Banking deposits to GDP ratio in Gulf region expected to decline

DUBAI — Banking deposits to GDP ratio in the Gulf region is expected to decline to around 50 per cent levels due to increased investments in other asset classes, industry observers predict.

By Jamila Qadir

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Published: Wed 16 Aug 2006, 10:04 AM

Last updated: Sat 4 Apr 2015, 2:13 PM

Rising loan to deposit ratio adds pressure to the risk-weighted assets impacting the capital adequacy ratios of individual banks, according to a recent research by Gulf Investment House.

Similarly, as the interest rates of regional economies are pegged to the US dollar, a rising interest rate scenario going forward could cause margin improvement, but could have a fall-out on the volume borrowings from banks.

The report also forecasts a strong growth in non-interest income through rising fees and commissions, particularly higher brokerage fees relating to buoyant stock markets, investment management fees, fees on margin loans and trade financing fee.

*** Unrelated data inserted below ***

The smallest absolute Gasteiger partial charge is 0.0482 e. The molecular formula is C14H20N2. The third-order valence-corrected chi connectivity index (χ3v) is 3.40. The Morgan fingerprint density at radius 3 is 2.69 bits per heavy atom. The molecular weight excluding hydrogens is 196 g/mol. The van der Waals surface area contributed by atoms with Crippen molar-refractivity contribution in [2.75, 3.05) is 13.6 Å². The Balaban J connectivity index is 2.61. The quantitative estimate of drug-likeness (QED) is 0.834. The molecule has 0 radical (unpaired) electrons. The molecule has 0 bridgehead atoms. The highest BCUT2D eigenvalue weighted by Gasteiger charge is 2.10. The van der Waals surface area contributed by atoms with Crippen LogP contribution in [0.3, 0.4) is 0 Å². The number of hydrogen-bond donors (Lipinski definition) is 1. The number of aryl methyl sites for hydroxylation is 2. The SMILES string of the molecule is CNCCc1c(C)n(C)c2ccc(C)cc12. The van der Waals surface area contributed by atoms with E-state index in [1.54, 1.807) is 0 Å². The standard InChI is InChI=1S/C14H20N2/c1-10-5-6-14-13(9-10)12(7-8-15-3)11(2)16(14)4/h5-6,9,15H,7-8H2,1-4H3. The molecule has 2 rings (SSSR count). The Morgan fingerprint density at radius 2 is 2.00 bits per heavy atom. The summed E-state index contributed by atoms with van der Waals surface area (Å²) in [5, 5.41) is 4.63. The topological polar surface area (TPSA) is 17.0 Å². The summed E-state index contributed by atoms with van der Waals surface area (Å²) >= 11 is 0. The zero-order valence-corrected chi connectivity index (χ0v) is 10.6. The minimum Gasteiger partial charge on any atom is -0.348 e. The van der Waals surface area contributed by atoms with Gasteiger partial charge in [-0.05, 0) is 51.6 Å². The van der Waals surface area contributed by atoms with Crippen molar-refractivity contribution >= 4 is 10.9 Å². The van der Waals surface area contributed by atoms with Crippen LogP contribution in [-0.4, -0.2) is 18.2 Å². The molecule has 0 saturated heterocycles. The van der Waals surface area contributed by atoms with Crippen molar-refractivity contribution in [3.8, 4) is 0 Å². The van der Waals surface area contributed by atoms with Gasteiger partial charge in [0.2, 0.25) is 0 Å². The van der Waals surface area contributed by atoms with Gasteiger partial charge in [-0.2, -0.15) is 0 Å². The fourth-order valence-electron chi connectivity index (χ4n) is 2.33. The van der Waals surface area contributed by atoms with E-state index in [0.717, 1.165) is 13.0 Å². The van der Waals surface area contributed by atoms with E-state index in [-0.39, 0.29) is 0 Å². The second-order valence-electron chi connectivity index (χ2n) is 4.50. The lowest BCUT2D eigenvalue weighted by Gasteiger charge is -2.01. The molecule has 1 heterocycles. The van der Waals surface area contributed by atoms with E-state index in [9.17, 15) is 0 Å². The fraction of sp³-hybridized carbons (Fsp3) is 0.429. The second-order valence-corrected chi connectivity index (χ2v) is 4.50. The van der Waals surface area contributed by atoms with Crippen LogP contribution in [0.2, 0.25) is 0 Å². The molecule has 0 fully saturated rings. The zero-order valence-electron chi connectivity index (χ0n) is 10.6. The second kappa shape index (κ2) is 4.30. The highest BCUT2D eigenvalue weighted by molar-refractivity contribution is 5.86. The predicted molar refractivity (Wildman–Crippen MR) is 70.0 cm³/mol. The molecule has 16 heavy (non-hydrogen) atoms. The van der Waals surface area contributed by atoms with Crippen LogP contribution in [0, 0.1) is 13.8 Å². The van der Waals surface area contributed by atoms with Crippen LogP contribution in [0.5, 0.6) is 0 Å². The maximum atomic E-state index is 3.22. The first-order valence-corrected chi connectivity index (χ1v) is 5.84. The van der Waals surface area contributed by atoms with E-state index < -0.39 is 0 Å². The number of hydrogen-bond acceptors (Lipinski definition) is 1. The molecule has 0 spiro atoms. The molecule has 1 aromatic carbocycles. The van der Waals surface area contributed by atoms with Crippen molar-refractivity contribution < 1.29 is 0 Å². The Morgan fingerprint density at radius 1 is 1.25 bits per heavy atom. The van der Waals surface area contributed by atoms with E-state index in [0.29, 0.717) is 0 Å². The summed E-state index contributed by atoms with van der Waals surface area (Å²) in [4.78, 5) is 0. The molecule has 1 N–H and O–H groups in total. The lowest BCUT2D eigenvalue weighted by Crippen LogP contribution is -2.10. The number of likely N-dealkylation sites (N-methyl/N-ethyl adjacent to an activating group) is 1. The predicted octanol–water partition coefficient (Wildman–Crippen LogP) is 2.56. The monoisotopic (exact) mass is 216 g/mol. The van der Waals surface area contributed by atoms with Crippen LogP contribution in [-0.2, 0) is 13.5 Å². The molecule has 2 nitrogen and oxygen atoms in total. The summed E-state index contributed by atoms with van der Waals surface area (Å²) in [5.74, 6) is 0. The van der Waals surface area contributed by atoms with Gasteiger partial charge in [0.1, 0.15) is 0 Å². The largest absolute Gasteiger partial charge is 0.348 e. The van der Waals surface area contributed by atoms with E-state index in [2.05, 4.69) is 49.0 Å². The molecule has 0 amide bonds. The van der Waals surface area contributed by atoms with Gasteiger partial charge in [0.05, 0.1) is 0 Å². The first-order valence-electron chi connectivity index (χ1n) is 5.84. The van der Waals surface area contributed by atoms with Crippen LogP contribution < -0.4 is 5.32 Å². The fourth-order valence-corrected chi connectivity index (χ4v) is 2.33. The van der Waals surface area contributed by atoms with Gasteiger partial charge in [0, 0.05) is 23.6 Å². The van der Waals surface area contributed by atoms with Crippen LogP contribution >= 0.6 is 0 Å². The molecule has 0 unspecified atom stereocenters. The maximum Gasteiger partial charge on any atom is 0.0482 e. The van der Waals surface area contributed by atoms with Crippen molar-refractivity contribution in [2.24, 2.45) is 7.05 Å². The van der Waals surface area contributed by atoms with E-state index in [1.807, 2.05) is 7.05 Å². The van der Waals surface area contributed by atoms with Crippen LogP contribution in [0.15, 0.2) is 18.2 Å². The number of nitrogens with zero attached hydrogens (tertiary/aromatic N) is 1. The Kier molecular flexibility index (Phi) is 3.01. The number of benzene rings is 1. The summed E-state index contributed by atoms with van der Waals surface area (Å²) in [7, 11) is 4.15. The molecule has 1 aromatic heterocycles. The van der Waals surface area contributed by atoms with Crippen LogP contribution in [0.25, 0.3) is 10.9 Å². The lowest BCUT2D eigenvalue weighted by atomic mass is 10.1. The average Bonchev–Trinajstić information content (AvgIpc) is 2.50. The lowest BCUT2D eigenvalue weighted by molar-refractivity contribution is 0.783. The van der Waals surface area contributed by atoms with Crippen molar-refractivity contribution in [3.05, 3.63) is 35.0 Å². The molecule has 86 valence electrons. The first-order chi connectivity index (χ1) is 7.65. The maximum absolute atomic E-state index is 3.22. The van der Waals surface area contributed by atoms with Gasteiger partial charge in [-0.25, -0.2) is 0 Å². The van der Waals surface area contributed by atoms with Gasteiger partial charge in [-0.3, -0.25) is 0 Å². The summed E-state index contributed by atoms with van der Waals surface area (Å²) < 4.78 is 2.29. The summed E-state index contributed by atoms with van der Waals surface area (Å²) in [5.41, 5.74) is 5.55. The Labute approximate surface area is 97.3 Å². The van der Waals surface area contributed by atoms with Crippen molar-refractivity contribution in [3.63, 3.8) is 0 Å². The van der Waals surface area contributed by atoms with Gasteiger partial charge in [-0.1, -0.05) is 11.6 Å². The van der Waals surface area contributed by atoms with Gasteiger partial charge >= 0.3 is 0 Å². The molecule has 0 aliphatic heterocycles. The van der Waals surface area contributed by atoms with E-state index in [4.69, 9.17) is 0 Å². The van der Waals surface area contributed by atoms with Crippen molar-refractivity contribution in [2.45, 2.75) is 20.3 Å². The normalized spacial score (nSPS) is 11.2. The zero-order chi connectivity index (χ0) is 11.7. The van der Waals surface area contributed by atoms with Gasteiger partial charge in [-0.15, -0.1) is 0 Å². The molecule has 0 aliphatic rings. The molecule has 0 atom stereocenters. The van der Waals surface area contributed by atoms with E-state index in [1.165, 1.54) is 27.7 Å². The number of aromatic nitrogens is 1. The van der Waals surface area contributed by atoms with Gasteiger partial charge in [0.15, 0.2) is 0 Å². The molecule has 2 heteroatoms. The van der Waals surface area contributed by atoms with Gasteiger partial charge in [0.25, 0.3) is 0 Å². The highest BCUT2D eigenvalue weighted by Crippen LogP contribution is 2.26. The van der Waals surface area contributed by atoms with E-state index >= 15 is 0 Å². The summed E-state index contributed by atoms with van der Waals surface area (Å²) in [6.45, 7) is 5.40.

All this combined with the rising credit card culture, which gives a boost to profitability and continued liquidity on the back of soaring oil revenues, could mean a double-digit growth in deposit base in the AGCC banking sector.

The report predicted that lending to the private sector would increase the private sector funding for expansion of the corporates both regionally and internationally. Similarly, banks will increase their focus on high-margin personal lending, which will rise due to demographic changes.

While construction lending is expected to be on the rise owing to housing and other real estate projects, spreads are likely to improve with the rising interest rates. The banks with significant chunks of customer deposits in the current accounts would be the ones to increase their margins the most.

The agency predicted that a possible opening up of the regional banking sector would put pressure on the existing regional banks especially in case of investment banking, project finance, wealth management and international banking activities.

Liberalisation has been the buzzword in the AGCC banking sector and Saudi Arabia and Kuwait have already opened up their banking sector as international banks set up bases in these countries.

There is also a visible trend towards Islamic banking and banks with strong franchises are likely to have an edge over their conventional counterparts.

While the UAE and Bahrain markets seem over banked, the consolidation activity is expected in the medium term, the report said.

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